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Blue-gray Gnatcatcher - Polioptila caerulea (Linnaeus)

Status: Rare vagrant.
It was first seen by Donald H. Giffin in August 1938 at Goldboro, Guysborough County. Second and third sightings were by Israel J. Pothier (two on 10 October 1957 at Melvern Square, Annapolis County) and Gordon MacLeod (one on 30 August 1958 at Wine Harbour, Guysborough County). Since 1964 it has been reported in most years. Nine were seen on Seal Island on 25 May 1975, but most sightings are of single birds from throughout the province. Among them have been 13 reports of about 23 birds in spring and early summer (23 April to 28 June) and 30 or more reports of about 50 birds from late summer to early winter (2 August to 27 December). Several have been photographically documented. An unprecedented shower of gnatcatchers descended on Nova Scotia in the fall of 1984, when at least 20 were seen.

Remarks: It is an active, diminutive creature, about the size of a kinglet. It has a very long tail, trimmed with white, which it uses proficiently in its gyrations as it whirls about in pursuit of gnat-size insects. It breeds as far north as Massachusetts and northern Vermont but appears to be extending its range northward.

White-crowned Sparrow - Zonotrichia leucophrys (Forster)

Status: Uncommon transient, rare in winter. It is very uncommon but regular in spring, generally first appearing in late April or early May (average 6 May, earliest 22 April) and last seen in early June (average 31 May, latest 15 June). Although it is not known to nest, there are two intriguing reports of birds on 22 July 1977 at Wine Harbour, Guysborough County (G. and O. MacLeod),and in early July 1983 near Boularderie, Victoria County (R. Fraser); parts of Guysborough County and Cape Breton Island do have terrain resembling its breeding grounds further north. Fall migrants normally first appear in late September (average 28 September, earliest 10 September); most are seen in October when, after a strong northwesterly atmospheric flow, large numbers may occur in southern parts of the province—over 400 were present on Seal Island on 23 October 1980. They are generally last seen in November (average 3 November, latest 25 November). However, in recent years they have begun to winter in small numbers. The first to do so stayed at feeders on Sable Island and at Glencoe, Pictou County, in 1968-69. At least 10 have been recorded since on Christmas Bird Counts and another dozen or so have survived the winter at feeders in the southwestern half of the province.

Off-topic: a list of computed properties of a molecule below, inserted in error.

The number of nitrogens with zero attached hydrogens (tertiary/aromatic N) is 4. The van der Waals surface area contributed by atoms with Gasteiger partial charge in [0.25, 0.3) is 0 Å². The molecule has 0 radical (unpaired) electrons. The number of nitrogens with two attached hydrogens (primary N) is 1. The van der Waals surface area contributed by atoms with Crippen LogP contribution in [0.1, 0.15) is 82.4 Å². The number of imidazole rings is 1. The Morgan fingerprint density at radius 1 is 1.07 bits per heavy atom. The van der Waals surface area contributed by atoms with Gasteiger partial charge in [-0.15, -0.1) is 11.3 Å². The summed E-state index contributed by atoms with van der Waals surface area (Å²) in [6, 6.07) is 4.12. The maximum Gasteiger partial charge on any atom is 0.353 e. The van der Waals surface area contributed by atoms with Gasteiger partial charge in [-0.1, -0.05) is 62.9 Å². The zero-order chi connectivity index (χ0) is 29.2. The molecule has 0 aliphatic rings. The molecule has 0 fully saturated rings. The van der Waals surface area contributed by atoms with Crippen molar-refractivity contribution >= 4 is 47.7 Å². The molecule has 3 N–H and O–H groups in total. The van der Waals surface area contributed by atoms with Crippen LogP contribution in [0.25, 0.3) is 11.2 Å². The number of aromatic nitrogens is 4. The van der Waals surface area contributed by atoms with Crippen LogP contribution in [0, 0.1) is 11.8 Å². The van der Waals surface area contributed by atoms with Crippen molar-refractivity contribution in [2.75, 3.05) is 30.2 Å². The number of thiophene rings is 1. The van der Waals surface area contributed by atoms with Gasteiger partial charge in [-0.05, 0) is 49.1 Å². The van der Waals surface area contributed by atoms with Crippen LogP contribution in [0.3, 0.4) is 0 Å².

Description Length: 17-19 cm. Adults: White stripe through centre of crown, bordered by wide black stripes; white stripe on side of head, bordered by black stripe from eye or in front of it; back gray with dark brown stripes; wing with two narrow, white wing bars; underparts gray, belly and throat whiter. Young birds: Similar but with chestnut and buff replacing the black and white on the head.

Range: Breeds from northwestern Alaska to central Keewatin and northern Quebec, south to northern Saskatchewan, south-central Quebec and northern Newfoundland, and south in the west to southern California and New Mexico. Winters from British Columbia in the west and Virginia in the east (casually further north) to the Caribbean islands and Mexico.

Remarks: This bird is a close relative of the White-throated Sparrow, which it resembles in size and plumage markings. However, the white crown on this bird is larger and more conspicuous than that of the White-throated Sparrow, which has a yellow spot before the eye and a conspicuous white throat, both lacking in the White-crowned Sparrow. Immatures in autumn with their chestnut caps superficially resemble large American Tree Sparrows. The main migration of this aristocrat of sparrows lies to the west of Nova Scotia, but the bird is regularly reported here, especially when westerlies prevail in fall. Almost all our birds are of the eastern subspecies, Zonotrichia leucophrys leucophrys. However, a number of individuals of Z. 1. gambelii, which breeds from Hudson Bay to Alaska, have been recorded. Adults of this subspecies can easily be recognized by their yellow, rather than pink, bills and by their black eye stripes which start from the eye, rather than from the base of the bill; the first, on Sable Island from 25 May to early June 1969, was photographically documented by David Higgins. Another spring bird was seen in Dartmouth in late May 1975 and at least eight birds (two confirmed by photographs) have been recorded on Seal Island during autumn since 1972.